Longtime community activist Joe Hicks dies


August 29, 2016

LOS ANGELES — Funeral plans are pending for Joe R. Hicks, a longtime political and social commentator, Los Angeles community leader and civil rights activist who formerly headed the city’s Human Relations Commission and the local chapter of the Southern Christian Leadership Conference.

His death was announced by Community Advocates Inc. He was co-founder and vice president of the Los Angeles-based think tank, which reported that Hicks died suddenly Aug. 28 at St. John’s Health Center in Santa Monica after post-surgical complications. He was 75.

“Los Angeles has lost a brilliant Angeleno,” said former Los Angeles Mayor Richard J. Riordan, chairman of Community Advocates. “Joe Hicks was an exemplary person who dedicated his life to activism and making Los Angeles better. I will miss him.”

Hicks was the executive director of the Los Angeles City Human Relations Commission from 1997 to 2001, during Riordan’s tenure as mayor.

Community Advocates President David A. Lehrer said Hicks will be remembered “for his passion, his courage and his commitment to truthfully assessing and unpacking complicated and difficult issues.”

“He had a firm and unwavering moral compass that led him to be a voice of reason and righteousness,” Lehrer said. “He was also a man of great warmth, charm and humor. His memory will continue to guide and inspire us.”

In the wake of the 1992 Los Angeles riots, Hicks co-founded and served as executive director of the Multi-Cultural Collaborative. The umbrella group for community-based leaders was created to develop programs designed to improve inter-ethnic relations in the city.

In the early 1990s, Hicks was the executive director of the Greater Los Angeles chapter of the Southern Christian Leadership Conference, the civil rights group formed by the Rev. Martin Luther King Jr.

During his tenure at the SCLC, Hicks was also the co-chairman of The Black-Korean Alliance, an organization dedicated to easing tensions between the two ethnic communities.

Prior to joining the SCLC, Hicks was the communications director for the Southern California chapter of the American Civil Liberties Union. He also served a three-year term as a member of the Board of Governors for the California State Bar, and was named to the California Advisory Panel to the U.S. Commission on Civil Rights.

Hicks and fellow civil rights activist Lehrer — one a black conservative and the other a white, Jewish Democrat — joined forces 14 years ago to head Community Advocates, where Hicks continued to speak out and offer guidance on the topics of race and community relations.

Born in Southern California in July 1941, Hicks got involved in the civil rights movement as a young man during the 1965 Watts riots, initially as a militant leftist in the Black Power movement. Years later, in 1996 at Cal State Northridge, he would debate former Klansman David Duke on the issue of affirmative action.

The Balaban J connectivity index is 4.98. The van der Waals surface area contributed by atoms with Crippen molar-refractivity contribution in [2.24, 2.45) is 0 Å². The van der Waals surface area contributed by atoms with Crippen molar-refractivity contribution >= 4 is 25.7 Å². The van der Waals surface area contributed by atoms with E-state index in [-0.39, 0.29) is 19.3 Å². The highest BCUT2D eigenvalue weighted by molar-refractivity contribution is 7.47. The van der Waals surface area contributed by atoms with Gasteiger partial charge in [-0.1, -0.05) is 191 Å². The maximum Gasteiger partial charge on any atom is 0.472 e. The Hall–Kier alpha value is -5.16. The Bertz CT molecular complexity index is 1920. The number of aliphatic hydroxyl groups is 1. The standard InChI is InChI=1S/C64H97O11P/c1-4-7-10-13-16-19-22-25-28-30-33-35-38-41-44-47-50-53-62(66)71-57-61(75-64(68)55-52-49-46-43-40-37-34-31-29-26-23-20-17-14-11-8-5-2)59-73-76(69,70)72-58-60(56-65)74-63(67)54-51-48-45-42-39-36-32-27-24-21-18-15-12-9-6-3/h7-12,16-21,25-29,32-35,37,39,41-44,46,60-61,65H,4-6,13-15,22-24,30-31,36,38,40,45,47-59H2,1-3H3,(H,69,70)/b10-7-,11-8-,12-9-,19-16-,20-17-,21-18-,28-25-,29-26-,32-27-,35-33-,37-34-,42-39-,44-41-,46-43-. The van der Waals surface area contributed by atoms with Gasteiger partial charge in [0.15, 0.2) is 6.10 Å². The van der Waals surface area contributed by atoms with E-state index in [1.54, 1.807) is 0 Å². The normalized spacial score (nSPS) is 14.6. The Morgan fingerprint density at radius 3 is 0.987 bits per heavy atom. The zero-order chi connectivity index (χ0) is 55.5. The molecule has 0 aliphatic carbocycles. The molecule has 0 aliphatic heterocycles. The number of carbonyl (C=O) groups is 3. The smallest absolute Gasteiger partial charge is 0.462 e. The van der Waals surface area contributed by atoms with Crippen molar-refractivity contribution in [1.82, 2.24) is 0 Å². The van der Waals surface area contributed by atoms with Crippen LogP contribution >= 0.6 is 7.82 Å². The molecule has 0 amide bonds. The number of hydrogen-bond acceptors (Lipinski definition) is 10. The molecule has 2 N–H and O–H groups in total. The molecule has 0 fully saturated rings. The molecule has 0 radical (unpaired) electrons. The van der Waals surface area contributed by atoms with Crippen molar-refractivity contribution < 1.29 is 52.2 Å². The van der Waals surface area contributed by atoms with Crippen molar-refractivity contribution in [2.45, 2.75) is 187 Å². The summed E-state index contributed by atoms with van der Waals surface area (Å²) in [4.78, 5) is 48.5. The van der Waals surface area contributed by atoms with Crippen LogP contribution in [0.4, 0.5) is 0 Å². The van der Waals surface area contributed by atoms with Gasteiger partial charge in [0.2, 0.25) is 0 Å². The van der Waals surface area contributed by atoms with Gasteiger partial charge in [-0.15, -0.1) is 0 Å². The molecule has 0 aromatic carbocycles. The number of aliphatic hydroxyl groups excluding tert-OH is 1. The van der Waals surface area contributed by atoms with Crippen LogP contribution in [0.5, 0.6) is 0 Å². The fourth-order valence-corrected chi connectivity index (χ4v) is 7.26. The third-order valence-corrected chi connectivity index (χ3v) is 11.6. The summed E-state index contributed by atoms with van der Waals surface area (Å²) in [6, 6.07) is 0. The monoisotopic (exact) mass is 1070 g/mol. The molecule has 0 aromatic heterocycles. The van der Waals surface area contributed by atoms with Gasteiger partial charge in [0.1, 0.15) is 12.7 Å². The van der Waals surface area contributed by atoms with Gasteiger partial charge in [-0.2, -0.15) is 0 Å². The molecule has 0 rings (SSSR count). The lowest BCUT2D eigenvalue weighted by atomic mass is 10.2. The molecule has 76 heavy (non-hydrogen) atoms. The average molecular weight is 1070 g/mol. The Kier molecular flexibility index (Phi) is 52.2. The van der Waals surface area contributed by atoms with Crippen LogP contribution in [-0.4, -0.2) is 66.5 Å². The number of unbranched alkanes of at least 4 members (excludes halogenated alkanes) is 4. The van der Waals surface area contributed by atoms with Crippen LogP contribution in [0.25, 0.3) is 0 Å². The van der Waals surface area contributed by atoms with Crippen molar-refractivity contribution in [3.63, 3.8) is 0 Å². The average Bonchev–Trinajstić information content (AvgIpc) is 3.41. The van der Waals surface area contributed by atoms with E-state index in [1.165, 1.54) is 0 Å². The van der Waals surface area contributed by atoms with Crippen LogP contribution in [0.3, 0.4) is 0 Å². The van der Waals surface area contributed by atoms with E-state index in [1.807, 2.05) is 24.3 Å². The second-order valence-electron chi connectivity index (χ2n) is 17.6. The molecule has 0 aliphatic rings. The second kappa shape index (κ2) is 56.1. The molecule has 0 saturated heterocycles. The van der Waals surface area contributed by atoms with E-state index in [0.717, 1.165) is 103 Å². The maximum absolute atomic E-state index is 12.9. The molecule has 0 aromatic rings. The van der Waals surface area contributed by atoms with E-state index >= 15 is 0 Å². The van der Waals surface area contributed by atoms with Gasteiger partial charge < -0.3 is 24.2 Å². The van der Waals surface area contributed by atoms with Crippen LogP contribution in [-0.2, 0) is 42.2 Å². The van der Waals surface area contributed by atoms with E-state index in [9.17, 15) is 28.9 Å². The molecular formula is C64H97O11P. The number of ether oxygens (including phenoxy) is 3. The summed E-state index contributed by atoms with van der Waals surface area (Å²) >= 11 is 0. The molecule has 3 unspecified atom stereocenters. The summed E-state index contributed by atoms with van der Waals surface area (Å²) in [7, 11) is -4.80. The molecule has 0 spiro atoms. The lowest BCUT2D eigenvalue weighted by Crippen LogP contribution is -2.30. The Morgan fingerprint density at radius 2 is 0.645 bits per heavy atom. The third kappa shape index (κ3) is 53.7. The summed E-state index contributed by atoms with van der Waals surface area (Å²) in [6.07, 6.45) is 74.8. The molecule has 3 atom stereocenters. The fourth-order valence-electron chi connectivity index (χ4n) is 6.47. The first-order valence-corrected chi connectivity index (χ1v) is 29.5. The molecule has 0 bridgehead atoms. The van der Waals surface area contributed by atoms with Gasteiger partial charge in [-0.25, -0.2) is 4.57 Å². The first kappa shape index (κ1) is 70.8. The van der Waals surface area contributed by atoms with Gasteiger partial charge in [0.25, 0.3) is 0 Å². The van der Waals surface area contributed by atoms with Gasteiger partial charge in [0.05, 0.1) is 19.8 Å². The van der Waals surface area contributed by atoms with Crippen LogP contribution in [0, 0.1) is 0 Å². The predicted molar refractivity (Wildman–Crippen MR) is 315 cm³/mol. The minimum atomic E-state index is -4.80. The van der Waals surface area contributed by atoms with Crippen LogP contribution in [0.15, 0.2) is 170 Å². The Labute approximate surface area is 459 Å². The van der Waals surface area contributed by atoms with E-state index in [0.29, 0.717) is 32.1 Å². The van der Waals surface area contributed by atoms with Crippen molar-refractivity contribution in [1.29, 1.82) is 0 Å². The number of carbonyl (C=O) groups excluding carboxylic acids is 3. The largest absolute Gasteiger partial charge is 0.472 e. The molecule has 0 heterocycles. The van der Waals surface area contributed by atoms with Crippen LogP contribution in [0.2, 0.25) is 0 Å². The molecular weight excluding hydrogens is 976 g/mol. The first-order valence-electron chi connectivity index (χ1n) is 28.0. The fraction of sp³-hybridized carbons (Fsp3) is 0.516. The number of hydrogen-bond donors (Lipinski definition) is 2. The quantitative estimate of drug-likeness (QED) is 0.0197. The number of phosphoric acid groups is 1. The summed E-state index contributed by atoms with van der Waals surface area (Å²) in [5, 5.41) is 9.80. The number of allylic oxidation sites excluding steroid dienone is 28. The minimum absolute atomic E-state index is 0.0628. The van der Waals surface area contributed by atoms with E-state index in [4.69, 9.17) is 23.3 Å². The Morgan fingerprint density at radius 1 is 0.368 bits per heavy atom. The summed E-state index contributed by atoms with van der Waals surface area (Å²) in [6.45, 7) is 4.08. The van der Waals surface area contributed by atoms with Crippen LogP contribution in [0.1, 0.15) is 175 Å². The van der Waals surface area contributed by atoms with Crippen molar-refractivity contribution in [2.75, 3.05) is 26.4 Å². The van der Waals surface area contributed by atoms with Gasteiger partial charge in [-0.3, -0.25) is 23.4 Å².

“By the mid-1990s, however, Joe began a lengthy re-examination of his political views that resulted in dramatically altered political positions,” according to Community Advocates. “Joe’s contemporary political views often stood at odds with the beliefs with which he was long associated, and for the past several years, he identified himself as an independent political conservative.”

Hicks regularly contributed to local, national and international print and broadcast media outlets, including NPR, Southern California Public Radio, Fox News Channel, CNN, BBC, NBC and CBS.

His opinion articles and interviews appeared in national and international publications such as the Wall Street Journal, Washington Post, USA Today, the New York Times, the Los Angeles Times and the National Review.

In the 1990s, he was a regular co-host of then PBS-affiliate KCET’s public affairs program “Life & Times.”

At Community Advocates, Hicks continued his collaboration with “Life & Times” via “The Kitchen Table,” a regular segment designed to address complex and controversial Southern California issues from multiple perspectives in layman’s terms.

He also hosted “The Hicks File” and “The Minority Report” programs for the web-based media outlet PJTV.com and, from 2005 to 2008, hosted a weekly show on KFI-AM in Los Angeles.

Hicks regularly wrote for “The Wide Angle,” Community Advocates’ blog, which is hosted at the Jewish Journal of Greater Los Angeles.

In May 2015, he was awarded an honorary doctorate by the American Jewish University in Los Angeles.

Hicks’ survivors include his children, Katarina Hicks, Natasha Hicks, Jabali Hicks, Tamani Hicks-Littleton and Hasani Hicks-McGriff; and his sister, Annie Hicks-Roberts.

A public memorial service is being planned.

 

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